Wednesday, July 25, 2007

Versus Populum

We now turn to examine the sociological aspect of the celebration versus populum. The professor of sociology W. Siebel, in his work, Liturgie als Angebot (Liturgy on Offer), express his belief that the priest facing the people represents the best and primary symbol of the new spirit in liturgy. He continues:

. . . the practice (of the priest facing the other way) that had been in use before gave the impression that the priest was the leader and representative of the faithful acting as a spokesperson for the faithful, like Moses on Mount Sinai. The faithful assumed the role of sending a message (prayer, adoration, sacrifice); the priest functioned as the leader delivering the message; God as the recipient of the message.

In his new role, continues Siebel, the priest

hardly continues to function as the representative of the faithful, but as an actor who plays God’s role, at least during the central part of the Mass, similar to what is played out in Oberammergau and other religious plays.

Siebel draws this conclusion:

This new turn of events having changed the priest into an actor expected to play the role of Christ on stage, in the re-enactment of the Last Supper, makes the persons of Christ and priest merge in a way that heretofore had been impermissable.

Siebel explains the readiness with which almost all priests accepted the versus populum celebration:

The considerable level of insecurity and loneliness experienced by the priest naturally brings about a search for new emotional support structures. A part of this emotional support is the support provided by the faithful. Yet, this support also leads to a new form of dependency: the dependency of the actor on his audience.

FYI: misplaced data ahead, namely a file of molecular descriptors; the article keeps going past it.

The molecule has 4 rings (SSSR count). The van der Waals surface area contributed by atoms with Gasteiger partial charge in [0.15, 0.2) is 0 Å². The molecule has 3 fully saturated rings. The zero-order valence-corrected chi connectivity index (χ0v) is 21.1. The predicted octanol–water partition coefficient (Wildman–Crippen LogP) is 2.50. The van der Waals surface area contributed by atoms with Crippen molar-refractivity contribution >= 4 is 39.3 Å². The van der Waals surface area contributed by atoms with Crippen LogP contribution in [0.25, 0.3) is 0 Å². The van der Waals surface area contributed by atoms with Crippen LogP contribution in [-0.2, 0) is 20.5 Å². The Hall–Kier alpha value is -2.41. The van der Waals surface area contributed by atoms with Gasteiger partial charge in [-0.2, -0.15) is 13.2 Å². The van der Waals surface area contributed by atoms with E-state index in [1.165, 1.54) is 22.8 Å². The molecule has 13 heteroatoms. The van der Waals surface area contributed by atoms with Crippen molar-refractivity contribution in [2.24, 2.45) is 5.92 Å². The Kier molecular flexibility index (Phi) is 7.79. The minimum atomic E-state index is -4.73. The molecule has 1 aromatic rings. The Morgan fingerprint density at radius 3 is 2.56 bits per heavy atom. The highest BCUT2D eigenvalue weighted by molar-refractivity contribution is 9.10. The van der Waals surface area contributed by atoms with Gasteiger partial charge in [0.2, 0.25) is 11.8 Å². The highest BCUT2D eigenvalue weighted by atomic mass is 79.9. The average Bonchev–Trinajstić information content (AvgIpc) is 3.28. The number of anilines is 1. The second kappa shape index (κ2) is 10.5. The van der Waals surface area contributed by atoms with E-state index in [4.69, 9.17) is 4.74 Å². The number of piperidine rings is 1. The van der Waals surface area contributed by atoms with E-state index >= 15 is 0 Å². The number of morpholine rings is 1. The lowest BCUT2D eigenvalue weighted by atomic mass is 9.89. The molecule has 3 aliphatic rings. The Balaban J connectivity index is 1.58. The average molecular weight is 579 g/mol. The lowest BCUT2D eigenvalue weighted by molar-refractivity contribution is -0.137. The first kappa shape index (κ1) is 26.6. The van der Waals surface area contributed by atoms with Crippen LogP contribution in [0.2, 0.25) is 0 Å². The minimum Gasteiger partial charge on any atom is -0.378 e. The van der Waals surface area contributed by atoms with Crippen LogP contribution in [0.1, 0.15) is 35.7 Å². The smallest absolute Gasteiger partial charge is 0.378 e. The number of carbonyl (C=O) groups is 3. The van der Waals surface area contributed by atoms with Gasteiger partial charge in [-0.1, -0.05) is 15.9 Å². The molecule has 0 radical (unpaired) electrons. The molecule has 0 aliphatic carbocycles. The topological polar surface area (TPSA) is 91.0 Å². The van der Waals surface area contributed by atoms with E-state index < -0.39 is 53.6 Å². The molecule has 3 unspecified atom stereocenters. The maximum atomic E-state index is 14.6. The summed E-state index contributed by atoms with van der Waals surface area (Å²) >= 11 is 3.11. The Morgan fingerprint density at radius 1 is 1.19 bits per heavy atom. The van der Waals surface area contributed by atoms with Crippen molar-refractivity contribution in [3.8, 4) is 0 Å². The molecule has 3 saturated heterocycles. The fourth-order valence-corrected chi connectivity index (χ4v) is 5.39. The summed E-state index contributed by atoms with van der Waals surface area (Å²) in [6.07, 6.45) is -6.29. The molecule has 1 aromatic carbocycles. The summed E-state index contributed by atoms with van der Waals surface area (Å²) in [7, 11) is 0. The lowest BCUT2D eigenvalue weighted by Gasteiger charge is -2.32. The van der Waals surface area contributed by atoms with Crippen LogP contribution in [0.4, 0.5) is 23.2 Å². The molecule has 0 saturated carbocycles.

In his article, Pubertätserscheinungen in der Katholischen Kirche (Signs of Puberty in the Catholic Church), K. G. Rey observes in a similar way,

While in the past, the priest functioned as the anonymous go-between, the first among the faithful, facing God and not the people, representative of all and together with them offering the Sacrifice, while reciting prayers that have been prescribed for him — today he is a distinct person, with personal characteristics, his personal life-style, his face turned towards the people. For many priests this change is a temptation they cannot handle, the prostitution of their person. Some priests are quite adept — some less so — at taking personal advantage of a situation. Their gestures, their facial expressions, their movements, their overall behavior, all serve to subjectively attract attention to their person. Some draw attention to themselves by making repetitive observations, issuing instructions, and lately, by delivering personalized addresses of welcome and farewell. . . . To them, the level of success in their performance is a measure of their personal power and thus the indicator of their feeling of personal security and self-assurance.

The view advanced by Klauser, cited above, that the celebration versus populum serves to more clearly express the eucharistic community around the table, is addressed by Siebel in his work, Liturgy on Offer:

The intended pulling closer together of the people around the table of the Lord’s Supper hardly contributes to a strengthenng of the sense of community. It is only the priest who is actually at the table, and standing at the table, at that. The other partakers in the supper are sitting, closer or farther removed, in the auditorium.

To this, Siebel adds another observation:

Usually, the altar table is situated at a distance and it is elevated, which means that the sense of togetherness that existed in the room where the Last Supper took place simply cannot be re-created. Facing the people, it is difficult for the priest not to give the impression that he is trying very hard to sell us something. To correct this impression, attempts are made to move the altar into the midst of the faithful. In that way, the individual does not have to look just at the priest, he can now also look at the person next to him or at the person sitting across from him. Moving the altar into the midst of the faithful, however, also means that the space between a sacral center and the faithful is being lost. The holy fear that used to seize us when entering the church where God was really present, is replaced by weak sentiment, a response to something that is little more than ordinary.

— Klaus Gamber, The Reform of the Roman Liturgy: Its Problems and Background, English translation, 1993, pp. 85–88.

Gamber’s solution is:

Since there is no basis for it in liturgical history, nor in theology, nor sociologically, the celebration of the Mass versus populum should ge gradually phased out.
— Ibid., p. 92.